And in most cases it disappears after child birth. In some women it may continue to stay after delivery. These women go on to develop diabetes type 2. There is 30-50% chance of getting type 2 diabetes later in life if you have had gestational diabetes. It is highly likely that you will have gestational diabetes in the next pregnancy as well if you had it once. Gestational diabetes is diagnosed in 18% of all pregnancies .
What is the underlying problem
During pregnancy, the placenta produces certain hormones that can block the action of the mother’s insulin. This leads to a buildup of blood glucose (hyperglycemia). It is a type of insulin resistance. After delivery, the placenta is gone and insulin starts working properly again.
Effect of gestational diabetes on the baby
Gestational diabetes does not cause any birth defects. But excess glucose from the mother’s blood passes to the baby through the placenta, which leads to an oversize baby ( macrosomia…large size baby). The large size of the baby can cause difficulty in delivery, obstructed labor, or shoulder injuries. After birth baby may have very low blood glucose as a reaction. These babies tend to be obese when they grow up and have higher chances of developing type 2 diabetes in adult life.
How to diagnose
As a rule all pregnant women should have their blood glucose level checked at start of pregnancy and at 20-24 weeks. If a women has high blood glucose at start of pregnancy then she may be having type 1 or 2 diabetes previously un diagnosed. If initial blood glucose is normal and she gets high blood glucose after 20 weeks of pregnancy then she is labeled as having gestational diabetes. Urine glucose test is not very reliable in pregnancy as there maybe traces of glucose in urine in non-diabetic women as well.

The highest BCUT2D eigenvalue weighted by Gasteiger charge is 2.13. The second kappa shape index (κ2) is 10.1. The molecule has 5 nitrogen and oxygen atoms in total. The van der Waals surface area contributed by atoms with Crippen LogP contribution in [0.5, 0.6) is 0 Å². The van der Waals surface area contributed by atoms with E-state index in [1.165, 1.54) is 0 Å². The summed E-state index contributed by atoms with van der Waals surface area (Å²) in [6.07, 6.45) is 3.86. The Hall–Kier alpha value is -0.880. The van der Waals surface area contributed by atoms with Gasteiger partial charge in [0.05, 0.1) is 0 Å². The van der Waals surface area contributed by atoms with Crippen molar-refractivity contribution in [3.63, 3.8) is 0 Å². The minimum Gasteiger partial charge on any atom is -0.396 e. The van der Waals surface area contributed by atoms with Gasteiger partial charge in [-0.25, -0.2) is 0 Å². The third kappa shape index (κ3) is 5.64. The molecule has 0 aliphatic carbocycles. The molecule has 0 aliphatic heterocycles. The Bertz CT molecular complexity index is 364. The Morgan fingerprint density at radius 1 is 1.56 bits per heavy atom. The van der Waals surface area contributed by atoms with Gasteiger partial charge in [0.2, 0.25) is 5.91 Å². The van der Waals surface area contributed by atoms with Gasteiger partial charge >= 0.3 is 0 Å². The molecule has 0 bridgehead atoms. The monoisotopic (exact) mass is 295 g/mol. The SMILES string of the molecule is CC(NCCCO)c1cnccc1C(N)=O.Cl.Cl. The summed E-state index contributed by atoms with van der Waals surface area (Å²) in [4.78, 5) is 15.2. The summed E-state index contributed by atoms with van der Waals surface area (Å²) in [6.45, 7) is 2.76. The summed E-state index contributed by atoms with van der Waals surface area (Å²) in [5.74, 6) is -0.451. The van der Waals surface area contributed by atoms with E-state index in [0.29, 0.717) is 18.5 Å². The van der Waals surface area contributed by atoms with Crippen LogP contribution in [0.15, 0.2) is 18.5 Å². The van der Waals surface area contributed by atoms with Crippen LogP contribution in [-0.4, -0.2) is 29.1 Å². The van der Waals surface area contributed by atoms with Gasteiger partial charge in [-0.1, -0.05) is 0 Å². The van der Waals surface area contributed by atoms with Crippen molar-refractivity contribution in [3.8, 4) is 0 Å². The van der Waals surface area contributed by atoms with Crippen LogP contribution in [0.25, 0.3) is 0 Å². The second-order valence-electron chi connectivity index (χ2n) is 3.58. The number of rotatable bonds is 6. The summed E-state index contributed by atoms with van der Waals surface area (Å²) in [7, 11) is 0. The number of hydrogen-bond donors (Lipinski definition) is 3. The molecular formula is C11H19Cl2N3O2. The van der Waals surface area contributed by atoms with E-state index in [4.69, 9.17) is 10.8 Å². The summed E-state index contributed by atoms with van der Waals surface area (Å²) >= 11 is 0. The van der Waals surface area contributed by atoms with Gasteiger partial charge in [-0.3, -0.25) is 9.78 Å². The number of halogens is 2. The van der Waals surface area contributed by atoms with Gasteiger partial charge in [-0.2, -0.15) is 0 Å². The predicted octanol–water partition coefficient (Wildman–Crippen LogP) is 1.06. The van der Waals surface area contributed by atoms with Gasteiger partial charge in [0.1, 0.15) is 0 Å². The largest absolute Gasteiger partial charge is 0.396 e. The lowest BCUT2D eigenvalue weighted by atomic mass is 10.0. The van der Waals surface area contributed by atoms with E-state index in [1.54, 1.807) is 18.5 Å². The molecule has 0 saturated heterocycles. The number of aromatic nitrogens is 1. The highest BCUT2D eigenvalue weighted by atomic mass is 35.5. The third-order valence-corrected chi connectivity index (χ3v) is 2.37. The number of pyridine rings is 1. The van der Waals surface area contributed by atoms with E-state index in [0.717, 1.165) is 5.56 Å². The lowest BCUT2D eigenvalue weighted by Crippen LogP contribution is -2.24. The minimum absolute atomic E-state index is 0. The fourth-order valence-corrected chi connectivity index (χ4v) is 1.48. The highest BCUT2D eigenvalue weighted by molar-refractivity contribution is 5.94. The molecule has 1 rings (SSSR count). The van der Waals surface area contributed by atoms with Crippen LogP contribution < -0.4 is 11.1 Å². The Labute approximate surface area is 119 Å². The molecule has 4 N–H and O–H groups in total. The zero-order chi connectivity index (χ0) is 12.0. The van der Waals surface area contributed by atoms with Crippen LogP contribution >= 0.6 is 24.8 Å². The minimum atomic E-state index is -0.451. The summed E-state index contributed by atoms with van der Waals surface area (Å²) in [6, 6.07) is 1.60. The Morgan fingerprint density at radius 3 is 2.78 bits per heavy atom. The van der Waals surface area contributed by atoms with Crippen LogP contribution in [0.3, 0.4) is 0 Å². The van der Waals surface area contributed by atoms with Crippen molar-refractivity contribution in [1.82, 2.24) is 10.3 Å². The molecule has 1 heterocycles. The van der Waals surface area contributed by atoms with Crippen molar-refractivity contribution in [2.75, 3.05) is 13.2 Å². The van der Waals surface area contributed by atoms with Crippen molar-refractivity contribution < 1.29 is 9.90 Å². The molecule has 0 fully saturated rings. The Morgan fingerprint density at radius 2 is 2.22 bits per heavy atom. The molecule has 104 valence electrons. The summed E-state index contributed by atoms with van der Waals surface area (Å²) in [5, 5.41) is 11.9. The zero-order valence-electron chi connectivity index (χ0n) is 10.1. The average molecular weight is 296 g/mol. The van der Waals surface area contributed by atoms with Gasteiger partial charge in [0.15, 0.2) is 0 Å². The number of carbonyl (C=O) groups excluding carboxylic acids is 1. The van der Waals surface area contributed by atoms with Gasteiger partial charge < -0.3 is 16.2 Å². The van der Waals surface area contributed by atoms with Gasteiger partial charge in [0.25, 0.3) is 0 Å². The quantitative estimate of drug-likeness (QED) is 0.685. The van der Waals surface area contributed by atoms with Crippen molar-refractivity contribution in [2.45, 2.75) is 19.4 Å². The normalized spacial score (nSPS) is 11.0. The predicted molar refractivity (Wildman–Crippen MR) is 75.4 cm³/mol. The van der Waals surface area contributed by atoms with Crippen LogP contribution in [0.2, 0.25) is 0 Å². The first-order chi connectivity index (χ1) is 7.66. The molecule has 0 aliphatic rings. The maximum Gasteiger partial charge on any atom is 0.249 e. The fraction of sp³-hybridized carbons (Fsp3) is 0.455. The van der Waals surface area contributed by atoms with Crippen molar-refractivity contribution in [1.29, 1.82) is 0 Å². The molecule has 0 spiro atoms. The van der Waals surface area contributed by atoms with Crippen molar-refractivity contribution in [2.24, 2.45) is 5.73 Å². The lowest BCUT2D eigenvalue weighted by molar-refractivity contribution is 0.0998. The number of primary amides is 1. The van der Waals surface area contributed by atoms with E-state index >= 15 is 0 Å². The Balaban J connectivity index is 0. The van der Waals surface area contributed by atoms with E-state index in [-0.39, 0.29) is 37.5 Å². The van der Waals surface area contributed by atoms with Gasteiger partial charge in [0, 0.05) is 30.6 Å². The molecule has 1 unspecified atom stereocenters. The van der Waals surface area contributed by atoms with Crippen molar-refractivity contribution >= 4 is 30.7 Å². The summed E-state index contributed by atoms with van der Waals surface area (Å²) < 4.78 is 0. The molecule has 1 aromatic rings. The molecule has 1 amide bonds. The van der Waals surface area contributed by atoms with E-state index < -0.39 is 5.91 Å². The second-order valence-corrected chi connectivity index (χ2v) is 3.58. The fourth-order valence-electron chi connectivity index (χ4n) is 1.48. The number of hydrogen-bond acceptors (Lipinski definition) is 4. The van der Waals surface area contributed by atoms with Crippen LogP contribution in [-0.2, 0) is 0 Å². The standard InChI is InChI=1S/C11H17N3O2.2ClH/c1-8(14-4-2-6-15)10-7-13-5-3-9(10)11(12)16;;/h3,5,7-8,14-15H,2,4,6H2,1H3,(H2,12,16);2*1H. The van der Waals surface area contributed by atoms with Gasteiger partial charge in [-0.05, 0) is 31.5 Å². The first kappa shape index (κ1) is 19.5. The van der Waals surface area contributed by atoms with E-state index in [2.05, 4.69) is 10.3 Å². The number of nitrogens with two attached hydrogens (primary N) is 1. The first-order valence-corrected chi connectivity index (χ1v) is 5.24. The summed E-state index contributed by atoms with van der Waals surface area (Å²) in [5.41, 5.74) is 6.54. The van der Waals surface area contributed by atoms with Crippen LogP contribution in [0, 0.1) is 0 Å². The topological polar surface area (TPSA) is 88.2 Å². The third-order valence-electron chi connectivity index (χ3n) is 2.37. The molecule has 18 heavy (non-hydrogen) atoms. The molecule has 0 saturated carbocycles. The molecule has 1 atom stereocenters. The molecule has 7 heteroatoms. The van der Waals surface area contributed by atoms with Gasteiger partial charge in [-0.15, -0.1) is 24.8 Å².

How to manage gestational diabetes
Start treatment as early as possible to prevent complications in the baby. The target blood glucose level is Fasting upto95mg/dl 2 hours post-prandial up to 120mg/dl This can be achieved by following simple steps:
Diet restriction: follow a healthy balanced meal plan, with frequent small snacks. Eat plenty of fruits and vegetables, limit fat intake to 30% of total daily calories
Watch your weight: avoid excessive weight gain during pregnancy by following a diet plan and exercise routine. The average weight gain during pregnancy should be 15 pounds.
Exercise: follow a simple exercise program, remain active. Walk and aerobic exercises are best. Avoid the exercises that cause pressure on the belly.
Regular blood glucose check: During pregnancy, you may have to check your blood sugar 4-6 times a day and maintain a record. Before and after meals and after exercise because we want strict control during pregnancy
Medication: gestational diabetes is mostly managed by diet and exercise. In some cases, medication may be required. The doctor will prescribe short-acting insulin for you.
Regular medical checkup: initial monthly checkup and then twice weekly or weekly checkup to monitor your blood glucose and growth of your baby to avoid any serious complications
Stress reduction: Stress can raise blood glucose levels, so try to relax and stay calm at all times.
Even after delivery, patients should have a yearly checkups to detect the development of type 2 diabetes in the future.